We live in a world where violence is commonplace, ubiquitous. We see it everyday on television, social media, we experience it in our neighborhoods, our homes, and at times even exert it on ourselves. Based on statistics, the status of peace in our world has not seen much improvement. The Global Peace Index 2014 shows that since 2008 peace has increased in 51 countries, but declined in 111 countries.

Violence is one of the leading causes of death in the world for persons aged 15 to 44. The World Health Organization in Geneva estimated that violence is the cause of more than 1.6 million deaths worldwide every year. Sadly, for every $1,885 spent on military budgets around the world, only $1 is spent on conflict prevention.

A pertinent question that arises is: what are the most effective and efficient investments to ensure conflict prevention? And the overarching answer is clear: we must invest in developing and nurturing the attitudes, structures and institutions that underpin peaceful societies. We must focus on securing the foundations of societies that will organically reproduce peace and remove that which perpetuates violence at its roots. The education of our future generations is essential to this solution. Education, whether it be formal, non-formal or informal, provides a platform through which humanity can evolve itself to become that which it aspires to be.

Currently, at a global level in the field of education, we often try to solve problems by snipping away at the weeds rather than digging them up by the roots. For example, we focus on getting 100% school attendance, rather than improving the quality of the schools first; we emphasize teaching children the “3 Rs” (Reading, wRiting, aRithmetic), rather than helping them learn the essential skills and attitudes to live peacefully. If you have travelled to countries with a high poverty rate and low participation in formal education, you may have found that the natives are able to learn outside of formal schooling how to effectively contribute to society and to lead meaningful lives. Today, the ability for individuals to educate themselves is made even more possible with the surge of self-learning opportunities available through the Internet. In other words, people, without government intervention, will learn what it takes for them to survive and to make a living. Would it not then follow that national/federal and international education organizations could focus more of their energies on establishing the foundations to ensure peaceful societies.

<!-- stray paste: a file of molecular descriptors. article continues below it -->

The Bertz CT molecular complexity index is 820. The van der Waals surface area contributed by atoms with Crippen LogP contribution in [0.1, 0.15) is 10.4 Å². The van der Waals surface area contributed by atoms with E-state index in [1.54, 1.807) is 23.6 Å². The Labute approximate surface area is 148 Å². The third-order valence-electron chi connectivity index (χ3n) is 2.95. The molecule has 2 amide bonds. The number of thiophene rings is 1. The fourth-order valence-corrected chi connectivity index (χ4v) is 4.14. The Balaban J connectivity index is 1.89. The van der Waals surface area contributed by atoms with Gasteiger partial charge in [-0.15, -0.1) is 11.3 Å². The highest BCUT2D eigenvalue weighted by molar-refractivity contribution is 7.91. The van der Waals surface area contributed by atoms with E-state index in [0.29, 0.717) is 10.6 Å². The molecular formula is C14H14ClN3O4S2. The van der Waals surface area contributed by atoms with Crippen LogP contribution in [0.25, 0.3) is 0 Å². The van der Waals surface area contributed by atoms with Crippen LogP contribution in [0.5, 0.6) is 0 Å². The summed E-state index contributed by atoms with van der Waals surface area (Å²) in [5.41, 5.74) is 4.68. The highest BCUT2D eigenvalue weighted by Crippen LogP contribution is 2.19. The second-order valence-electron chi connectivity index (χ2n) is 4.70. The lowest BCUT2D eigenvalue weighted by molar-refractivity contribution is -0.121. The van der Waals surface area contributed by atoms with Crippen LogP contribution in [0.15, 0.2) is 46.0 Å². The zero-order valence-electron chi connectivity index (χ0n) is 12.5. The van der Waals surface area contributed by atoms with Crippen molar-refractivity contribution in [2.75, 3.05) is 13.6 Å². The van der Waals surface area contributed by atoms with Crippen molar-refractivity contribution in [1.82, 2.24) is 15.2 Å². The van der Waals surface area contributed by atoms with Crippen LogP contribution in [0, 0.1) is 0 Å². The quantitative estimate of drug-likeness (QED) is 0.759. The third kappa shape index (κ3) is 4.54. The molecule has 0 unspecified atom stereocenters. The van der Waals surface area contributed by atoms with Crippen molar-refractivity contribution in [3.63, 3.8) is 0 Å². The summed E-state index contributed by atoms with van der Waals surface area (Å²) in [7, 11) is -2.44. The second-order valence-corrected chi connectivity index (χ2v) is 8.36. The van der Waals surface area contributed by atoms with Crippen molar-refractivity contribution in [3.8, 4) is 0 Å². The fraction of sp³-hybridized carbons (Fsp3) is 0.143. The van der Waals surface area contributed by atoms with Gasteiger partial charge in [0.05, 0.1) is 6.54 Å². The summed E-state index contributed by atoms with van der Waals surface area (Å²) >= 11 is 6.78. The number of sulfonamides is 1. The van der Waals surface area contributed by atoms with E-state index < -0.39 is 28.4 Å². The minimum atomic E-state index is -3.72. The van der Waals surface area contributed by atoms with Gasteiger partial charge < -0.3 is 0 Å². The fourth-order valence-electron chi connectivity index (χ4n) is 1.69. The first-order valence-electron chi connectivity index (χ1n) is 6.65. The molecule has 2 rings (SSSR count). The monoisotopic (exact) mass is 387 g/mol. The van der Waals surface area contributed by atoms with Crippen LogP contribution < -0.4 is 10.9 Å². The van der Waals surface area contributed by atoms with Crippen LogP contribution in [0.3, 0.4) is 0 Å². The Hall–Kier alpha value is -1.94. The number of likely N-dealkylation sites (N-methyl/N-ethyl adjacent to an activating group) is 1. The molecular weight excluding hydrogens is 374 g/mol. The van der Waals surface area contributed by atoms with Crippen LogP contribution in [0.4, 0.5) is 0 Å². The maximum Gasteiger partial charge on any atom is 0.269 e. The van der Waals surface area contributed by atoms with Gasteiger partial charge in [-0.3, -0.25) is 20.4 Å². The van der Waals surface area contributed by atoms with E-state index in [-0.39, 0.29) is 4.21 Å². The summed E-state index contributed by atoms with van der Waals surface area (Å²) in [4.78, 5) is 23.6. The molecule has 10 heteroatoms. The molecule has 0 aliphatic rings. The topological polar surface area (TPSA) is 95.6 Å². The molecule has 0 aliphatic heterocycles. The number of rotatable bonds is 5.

If we can agree on this point, a second question arises: How do we teach peace? Our Guruji, Shri B.K.S. Iyengar shared his perspective, “Before peace between the nations, we have to find peace inside that small nation which is our own being.” (Sparks of Divinity). This wisdom echoes that of Lao Tzu, the ancient Chinese philosopher and poet, who wrote that if there is to be peace in the world – there must be peace in our own heart. The importance of teaching inner peace has been known for thousands of years, yet education systems have not made it a priority.

Nevertheless, there are many non-governmental institutions that have made a difference in promoting inner peace within individuals around the world through education. One of the major relevant movements that has gained great popularity worldwide is the Yoga movement. Although there are many misunderstandings of the meaning and purpose of Yoga, an astoundingly high commercialization of Yoga, and a plethora of Yogi charlatans and shams, there are some redeeming features of this movement that will surely move the world in the direction of peace.

Most importantly, this movement has planted a seed into people’s minds that inner peace is critical for outer peace. It has also made clear for people that there is a critical connection between the body and mind in nourishing inner peace. Understanding of these two points is critical. Through Yoga individuals can experience inner peace in their body and mind, as well as the positive effect it has on their life and relationships.

Schools of Yoga as well as educational and business institutions that integrate aspects of Yoga are spreading due to the increasing awareness of the practice’s benefits. And although the approach to Yoga (Hatha, Iyengar, Ashtanga, Vinyasa, Power, Hot, etc.) can make a great difference in the degree of awareness and positive change toward inner and outer peace that the individual experiences, they still remind us that we are responsible for our peace and give us some knowledge and skills to experience it. They point out that change starts from within and that if we want to see a different world, we must start from the foundations, from our individual selves.

Nations and international organizations could potentially play a powerful role in not only expanding the practice of Yoga to formal educational institutions and governmental organizations, but in examining the effectiveness of the various approaches in bringing about peace. This support, provided genuinely and properly, could help popularize the approach that is the safest and most effective in developing inner peace and harmony. To learn of an approach that has the power to meet these needs, please see: the Yoga training section of the Himalayan Iyengar Yoga Centre & Himalaya Shanti Ashram for the various Yoga and Meditation Trainings, Courses and Retreats.

Polina Mischenko


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